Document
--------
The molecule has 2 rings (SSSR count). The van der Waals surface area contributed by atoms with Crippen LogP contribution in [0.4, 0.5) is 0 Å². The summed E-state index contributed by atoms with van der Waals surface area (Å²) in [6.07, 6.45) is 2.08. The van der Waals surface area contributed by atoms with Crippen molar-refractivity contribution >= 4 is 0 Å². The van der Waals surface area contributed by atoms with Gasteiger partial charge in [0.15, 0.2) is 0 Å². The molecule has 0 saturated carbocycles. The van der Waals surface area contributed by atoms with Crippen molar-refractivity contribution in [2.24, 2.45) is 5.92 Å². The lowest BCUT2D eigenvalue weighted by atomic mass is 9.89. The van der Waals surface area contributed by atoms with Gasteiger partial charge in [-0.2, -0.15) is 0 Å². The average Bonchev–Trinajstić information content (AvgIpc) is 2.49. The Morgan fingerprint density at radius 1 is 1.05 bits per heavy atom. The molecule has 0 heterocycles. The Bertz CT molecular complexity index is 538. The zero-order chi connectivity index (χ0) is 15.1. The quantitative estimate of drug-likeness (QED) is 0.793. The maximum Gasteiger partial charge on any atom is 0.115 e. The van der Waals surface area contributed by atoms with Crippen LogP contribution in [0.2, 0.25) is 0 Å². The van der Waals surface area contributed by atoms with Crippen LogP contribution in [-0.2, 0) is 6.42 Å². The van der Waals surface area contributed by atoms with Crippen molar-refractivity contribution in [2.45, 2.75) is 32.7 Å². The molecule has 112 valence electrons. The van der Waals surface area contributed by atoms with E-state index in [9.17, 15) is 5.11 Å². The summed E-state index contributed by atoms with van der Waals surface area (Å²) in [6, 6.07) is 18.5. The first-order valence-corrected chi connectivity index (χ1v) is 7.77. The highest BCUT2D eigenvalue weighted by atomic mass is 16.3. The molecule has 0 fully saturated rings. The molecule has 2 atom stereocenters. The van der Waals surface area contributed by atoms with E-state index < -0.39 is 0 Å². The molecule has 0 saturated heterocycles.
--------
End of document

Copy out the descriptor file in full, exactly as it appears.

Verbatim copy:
The molecule has 2 rings (SSSR count). The van der Waals surface area contributed by atoms with Crippen LogP contribution in [0.4, 0.5) is 0 Å². The summed E-state index contributed by atoms with van der Waals surface area (Å²) in [6.07, 6.45) is 2.08. The van der Waals surface area contributed by atoms with Crippen molar-refractivity contribution >= 4 is 0 Å². The van der Waals surface area contributed by atoms with Gasteiger partial charge in [0.15, 0.2) is 0 Å². The molecule has 0 saturated carbocycles. The van der Waals surface area contributed by atoms with Crippen molar-refractivity contribution in [2.24, 2.45) is 5.92 Å². The lowest BCUT2D eigenvalue weighted by atomic mass is 9.89. The van der Waals surface area contributed by atoms with Gasteiger partial charge in [-0.2, -0.15) is 0 Å². The average Bonchev–Trinajstić information content (AvgIpc) is 2.49. The Morgan fingerprint density at radius 1 is 1.05 bits per heavy atom. The molecule has 0 heterocycles. The Bertz CT molecular complexity index is 538. The zero-order chi connectivity index (χ0) is 15.1. The quantitative estimate of drug-likeness (QED) is 0.793. The maximum Gasteiger partial charge on any atom is 0.115 e. The van der Waals surface area contributed by atoms with Crippen LogP contribution in [0.2, 0.25) is 0 Å². The van der Waals surface area contributed by atoms with Crippen LogP contribution in [-0.2, 0) is 6.42 Å². The van der Waals surface area contributed by atoms with Crippen molar-refractivity contribution in [2.45, 2.75) is 32.7 Å². The molecule has 112 valence electrons. The van der Waals surface area contributed by atoms with E-state index in [9.17, 15) is 5.11 Å². The summed E-state index contributed by atoms with van der Waals surface area (Å²) in [6, 6.07) is 18.5. The first-order valence-corrected chi connectivity index (χ1v) is 7.77. The highest BCUT2D eigenvalue weighted by atomic mass is 16.3. The molecule has 0 fully saturated rings. The molecule has 2 atom stereocenters. The van der Waals surface area contributed by atoms with E-state index < -0.39 is 0 Å². The molecule has 0 saturated heterocycles.